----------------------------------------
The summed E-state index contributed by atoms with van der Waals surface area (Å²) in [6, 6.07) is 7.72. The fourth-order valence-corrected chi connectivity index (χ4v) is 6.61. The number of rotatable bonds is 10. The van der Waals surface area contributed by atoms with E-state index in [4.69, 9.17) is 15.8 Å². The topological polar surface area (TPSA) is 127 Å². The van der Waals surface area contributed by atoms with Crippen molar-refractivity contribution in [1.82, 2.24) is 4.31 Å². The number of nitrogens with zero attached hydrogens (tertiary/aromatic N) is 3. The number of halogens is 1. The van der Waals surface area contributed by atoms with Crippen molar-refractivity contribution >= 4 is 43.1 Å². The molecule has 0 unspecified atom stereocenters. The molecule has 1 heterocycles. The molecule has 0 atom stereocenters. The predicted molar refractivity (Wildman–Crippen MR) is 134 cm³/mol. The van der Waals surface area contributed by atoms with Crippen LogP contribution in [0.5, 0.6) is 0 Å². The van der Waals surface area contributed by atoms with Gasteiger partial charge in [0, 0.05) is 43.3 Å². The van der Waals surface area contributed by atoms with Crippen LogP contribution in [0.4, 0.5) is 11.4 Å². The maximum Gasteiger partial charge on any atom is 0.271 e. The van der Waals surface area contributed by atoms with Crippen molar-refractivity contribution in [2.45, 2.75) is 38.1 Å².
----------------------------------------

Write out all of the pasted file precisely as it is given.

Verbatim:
The summed E-state index contributed by atoms with van der Waals surface area (Å²) in [6, 6.07) is 7.72. The fourth-order valence-corrected chi connectivity index (χ4v) is 6.61. The number of rotatable bonds is 10. The van der Waals surface area contributed by atoms with E-state index in [4.69, 9.17) is 15.8 Å². The topological polar surface area (TPSA) is 127 Å². The van der Waals surface area contributed by atoms with Crippen molar-refractivity contribution in [1.82, 2.24) is 4.31 Å². The number of nitrogens with zero attached hydrogens (tertiary/aromatic N) is 3. The number of halogens is 1. The van der Waals surface area contributed by atoms with Crippen molar-refractivity contribution >= 4 is 43.1 Å². The molecule has 0 unspecified atom stereocenters. The molecule has 1 heterocycles. The molecule has 0 atom stereocenters. The predicted molar refractivity (Wildman–Crippen MR) is 134 cm³/mol. The van der Waals surface area contributed by atoms with Crippen LogP contribution in [0.5, 0.6) is 0 Å². The van der Waals surface area contributed by atoms with Gasteiger partial charge in [0, 0.05) is 43.3 Å². The van der Waals surface area contributed by atoms with Crippen LogP contribution in [0.4, 0.5) is 11.4 Å². The maximum Gasteiger partial charge on any atom is 0.271 e. The van der Waals surface area contributed by atoms with Crippen molar-refractivity contribution in [2.45, 2.75) is 38.1 Å².